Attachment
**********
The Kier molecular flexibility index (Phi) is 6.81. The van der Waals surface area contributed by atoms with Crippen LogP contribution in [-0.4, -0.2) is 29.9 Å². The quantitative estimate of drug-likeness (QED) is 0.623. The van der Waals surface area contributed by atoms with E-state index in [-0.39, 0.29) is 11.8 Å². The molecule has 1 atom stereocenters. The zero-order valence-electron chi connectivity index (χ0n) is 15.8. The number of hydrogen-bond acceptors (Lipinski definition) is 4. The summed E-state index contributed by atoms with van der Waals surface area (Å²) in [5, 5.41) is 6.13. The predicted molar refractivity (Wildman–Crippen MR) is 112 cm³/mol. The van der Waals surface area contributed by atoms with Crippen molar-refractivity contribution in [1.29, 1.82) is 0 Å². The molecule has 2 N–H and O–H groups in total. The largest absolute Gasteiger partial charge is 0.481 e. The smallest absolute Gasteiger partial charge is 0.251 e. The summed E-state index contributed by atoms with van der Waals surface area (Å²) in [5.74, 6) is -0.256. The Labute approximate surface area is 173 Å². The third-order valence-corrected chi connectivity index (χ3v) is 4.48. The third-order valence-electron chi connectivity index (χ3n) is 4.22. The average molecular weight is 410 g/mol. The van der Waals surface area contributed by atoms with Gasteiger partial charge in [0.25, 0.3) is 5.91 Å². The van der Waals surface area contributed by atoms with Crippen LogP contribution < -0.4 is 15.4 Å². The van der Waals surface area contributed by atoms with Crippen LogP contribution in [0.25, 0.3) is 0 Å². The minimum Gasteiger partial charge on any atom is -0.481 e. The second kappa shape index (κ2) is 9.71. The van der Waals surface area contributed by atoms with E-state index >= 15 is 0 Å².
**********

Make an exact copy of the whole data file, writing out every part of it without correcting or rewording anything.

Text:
The Kier molecular flexibility index (Phi) is 6.81. The van der Waals surface area contributed by atoms with Crippen LogP contribution in [-0.4, -0.2) is 29.9 Å². The quantitative estimate of drug-likeness (QED) is 0.623. The van der Waals surface area contributed by atoms with E-state index in [-0.39, 0.29) is 11.8 Å². The molecule has 1 atom stereocenters. The zero-order valence-electron chi connectivity index (χ0n) is 15.8. The number of hydrogen-bond acceptors (Lipinski definition) is 4. The summed E-state index contributed by atoms with van der Waals surface area (Å²) in [5, 5.41) is 6.13. The predicted molar refractivity (Wildman–Crippen MR) is 112 cm³/mol. The van der Waals surface area contributed by atoms with Crippen molar-refractivity contribution in [1.29, 1.82) is 0 Å². The molecule has 2 N–H and O–H groups in total. The largest absolute Gasteiger partial charge is 0.481 e. The smallest absolute Gasteiger partial charge is 0.251 e. The summed E-state index contributed by atoms with van der Waals surface area (Å²) in [5.74, 6) is -0.256. The Labute approximate surface area is 173 Å². The third-order valence-corrected chi connectivity index (χ3v) is 4.48. The third-order valence-electron chi connectivity index (χ3n) is 4.22. The average molecular weight is 410 g/mol. The van der Waals surface area contributed by atoms with Gasteiger partial charge in [0.25, 0.3) is 5.91 Å². The van der Waals surface area contributed by atoms with Crippen LogP contribution < -0.4 is 15.4 Å². The van der Waals surface area contributed by atoms with Crippen LogP contribution in [0.25, 0.3) is 0 Å². The minimum Gasteiger partial charge on any atom is -0.481 e. The second kappa shape index (κ2) is 9.71. The van der Waals surface area contributed by atoms with E-state index >= 15 is 0 Å².